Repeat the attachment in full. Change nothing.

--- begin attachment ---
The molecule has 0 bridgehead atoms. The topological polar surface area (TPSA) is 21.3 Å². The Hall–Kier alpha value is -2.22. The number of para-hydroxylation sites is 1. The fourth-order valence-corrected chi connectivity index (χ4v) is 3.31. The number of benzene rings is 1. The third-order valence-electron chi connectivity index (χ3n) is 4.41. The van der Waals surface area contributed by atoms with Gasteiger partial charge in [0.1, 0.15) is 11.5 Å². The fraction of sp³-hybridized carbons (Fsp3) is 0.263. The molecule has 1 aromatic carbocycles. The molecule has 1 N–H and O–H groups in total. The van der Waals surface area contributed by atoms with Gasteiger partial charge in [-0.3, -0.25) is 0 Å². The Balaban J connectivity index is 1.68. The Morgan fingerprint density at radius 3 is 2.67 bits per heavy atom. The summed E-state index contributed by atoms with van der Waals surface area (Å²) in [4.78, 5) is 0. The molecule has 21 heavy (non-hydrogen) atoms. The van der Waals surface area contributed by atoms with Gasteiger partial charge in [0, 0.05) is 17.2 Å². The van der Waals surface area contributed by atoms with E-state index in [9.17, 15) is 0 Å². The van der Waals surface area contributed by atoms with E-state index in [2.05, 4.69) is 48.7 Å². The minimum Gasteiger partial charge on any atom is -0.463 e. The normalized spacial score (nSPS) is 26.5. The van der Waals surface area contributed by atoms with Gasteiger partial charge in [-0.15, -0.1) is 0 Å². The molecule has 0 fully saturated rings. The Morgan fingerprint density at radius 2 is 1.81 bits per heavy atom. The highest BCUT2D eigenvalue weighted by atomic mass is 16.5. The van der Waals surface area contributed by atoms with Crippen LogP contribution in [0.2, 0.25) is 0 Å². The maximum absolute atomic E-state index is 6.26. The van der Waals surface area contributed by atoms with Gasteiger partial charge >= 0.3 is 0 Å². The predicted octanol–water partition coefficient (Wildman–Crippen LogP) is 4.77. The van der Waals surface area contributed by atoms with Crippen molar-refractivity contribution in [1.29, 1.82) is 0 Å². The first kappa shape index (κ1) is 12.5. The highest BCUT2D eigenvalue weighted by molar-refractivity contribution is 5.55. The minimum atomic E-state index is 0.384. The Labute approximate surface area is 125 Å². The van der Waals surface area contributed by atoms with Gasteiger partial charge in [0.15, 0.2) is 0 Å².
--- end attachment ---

The molecule has 0 bridgehead atoms. The topological polar surface area (TPSA) is 21.3 Å². The Hall–Kier alpha value is -2.22. The number of para-hydroxylation sites is 1. The fourth-order valence-corrected chi connectivity index (χ4v) is 3.31. The number of benzene rings is 1. The third-order valence-electron chi connectivity index (χ3n) is 4.41. The van der Waals surface area contributed by atoms with Gasteiger partial charge in [0.1, 0.15) is 11.5 Å². The fraction of sp³-hybridized carbons (Fsp3) is 0.263. The molecule has 1 aromatic carbocycles. The molecule has 1 N–H and O–H groups in total. The van der Waals surface area contributed by atoms with Gasteiger partial charge in [-0.3, -0.25) is 0 Å². The Balaban J connectivity index is 1.68. The Morgan fingerprint density at radius 3 is 2.67 bits per heavy atom. The summed E-state index contributed by atoms with van der Waals surface area (Å²) in [4.78, 5) is 0. The molecule has 21 heavy (non-hydrogen) atoms. The van der Waals surface area contributed by atoms with Gasteiger partial charge in [0, 0.05) is 17.2 Å². The van der Waals surface area contributed by atoms with E-state index in [9.17, 15) is 0 Å². The van der Waals surface area contributed by atoms with E-state index in [2.05, 4.69) is 48.7 Å². The minimum Gasteiger partial charge on any atom is -0.463 e. The normalized spacial score (nSPS) is 26.5. The van der Waals surface area contributed by atoms with Gasteiger partial charge in [-0.15, -0.1) is 0 Å². The molecule has 0 fully saturated rings. The Morgan fingerprint density at radius 2 is 1.81 bits per heavy atom. The highest BCUT2D eigenvalue weighted by atomic mass is 16.5. The van der Waals surface area contributed by atoms with Crippen LogP contribution in [0.2, 0.25) is 0 Å². The maximum absolute atomic E-state index is 6.26. The van der Waals surface area contributed by atoms with Gasteiger partial charge >= 0.3 is 0 Å². The predicted octanol–water partition coefficient (Wildman–Crippen LogP) is 4.77. The van der Waals surface area contributed by atoms with Crippen molar-refractivity contribution in [1.29, 1.82) is 0 Å². The first kappa shape index (κ1) is 12.5. The highest BCUT2D eigenvalue weighted by molar-refractivity contribution is 5.55. The minimum atomic E-state index is 0.384. The Labute approximate surface area is 125 Å². The van der Waals surface area contributed by atoms with Gasteiger partial charge in [0.15, 0.2) is 0 Å².